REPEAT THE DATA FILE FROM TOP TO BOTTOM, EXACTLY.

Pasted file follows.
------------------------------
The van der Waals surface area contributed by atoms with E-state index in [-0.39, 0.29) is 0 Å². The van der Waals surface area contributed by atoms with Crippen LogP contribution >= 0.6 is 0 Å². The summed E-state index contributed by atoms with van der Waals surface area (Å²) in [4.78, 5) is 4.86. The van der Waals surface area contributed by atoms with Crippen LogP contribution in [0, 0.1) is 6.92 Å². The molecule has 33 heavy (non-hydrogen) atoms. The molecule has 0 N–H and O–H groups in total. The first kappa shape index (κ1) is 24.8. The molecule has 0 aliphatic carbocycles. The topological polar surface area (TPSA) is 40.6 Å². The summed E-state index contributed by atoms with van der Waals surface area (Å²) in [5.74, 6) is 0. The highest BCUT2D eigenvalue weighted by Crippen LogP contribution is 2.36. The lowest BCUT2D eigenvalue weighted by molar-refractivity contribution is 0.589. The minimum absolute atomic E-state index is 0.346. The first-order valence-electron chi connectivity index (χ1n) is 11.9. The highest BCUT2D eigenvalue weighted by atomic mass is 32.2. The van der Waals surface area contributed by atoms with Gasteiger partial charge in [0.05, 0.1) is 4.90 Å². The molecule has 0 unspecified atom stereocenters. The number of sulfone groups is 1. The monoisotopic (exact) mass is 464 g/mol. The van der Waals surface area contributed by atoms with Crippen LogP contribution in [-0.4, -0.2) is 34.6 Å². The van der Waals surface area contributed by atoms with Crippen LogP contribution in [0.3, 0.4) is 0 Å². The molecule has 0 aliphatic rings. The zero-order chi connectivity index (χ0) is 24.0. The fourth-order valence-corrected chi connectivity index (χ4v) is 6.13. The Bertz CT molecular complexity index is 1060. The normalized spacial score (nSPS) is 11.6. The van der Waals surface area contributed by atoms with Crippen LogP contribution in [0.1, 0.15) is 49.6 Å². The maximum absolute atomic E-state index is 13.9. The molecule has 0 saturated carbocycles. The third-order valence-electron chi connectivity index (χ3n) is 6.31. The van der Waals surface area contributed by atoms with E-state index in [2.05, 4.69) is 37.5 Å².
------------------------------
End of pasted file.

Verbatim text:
The van der Waals surface area contributed by atoms with E-state index in [-0.39, 0.29) is 0 Å². The van der Waals surface area contributed by atoms with Crippen LogP contribution >= 0.6 is 0 Å². The summed E-state index contributed by atoms with van der Waals surface area (Å²) in [4.78, 5) is 4.86. The van der Waals surface area contributed by atoms with Crippen LogP contribution in [0, 0.1) is 6.92 Å². The molecule has 33 heavy (non-hydrogen) atoms. The molecule has 0 N–H and O–H groups in total. The first kappa shape index (κ1) is 24.8. The molecule has 0 aliphatic carbocycles. The topological polar surface area (TPSA) is 40.6 Å². The summed E-state index contributed by atoms with van der Waals surface area (Å²) in [5.74, 6) is 0. The highest BCUT2D eigenvalue weighted by Crippen LogP contribution is 2.36. The lowest BCUT2D eigenvalue weighted by molar-refractivity contribution is 0.589. The minimum absolute atomic E-state index is 0.346. The first-order valence-electron chi connectivity index (χ1n) is 11.9. The highest BCUT2D eigenvalue weighted by atomic mass is 32.2. The van der Waals surface area contributed by atoms with Gasteiger partial charge in [0.05, 0.1) is 4.90 Å². The molecule has 0 unspecified atom stereocenters. The number of sulfone groups is 1. The monoisotopic (exact) mass is 464 g/mol. The van der Waals surface area contributed by atoms with Crippen LogP contribution in [-0.4, -0.2) is 34.6 Å². The van der Waals surface area contributed by atoms with Crippen LogP contribution in [0.3, 0.4) is 0 Å². The molecule has 0 aliphatic rings. The zero-order chi connectivity index (χ0) is 24.0. The fourth-order valence-corrected chi connectivity index (χ4v) is 6.13. The Bertz CT molecular complexity index is 1060. The normalized spacial score (nSPS) is 11.6. The van der Waals surface area contributed by atoms with Crippen LogP contribution in [0.1, 0.15) is 49.6 Å². The maximum absolute atomic E-state index is 13.9. The molecule has 0 saturated carbocycles. The third-order valence-electron chi connectivity index (χ3n) is 6.31. The van der Waals surface area contributed by atoms with E-state index in [2.05, 4.69) is 37.5 Å².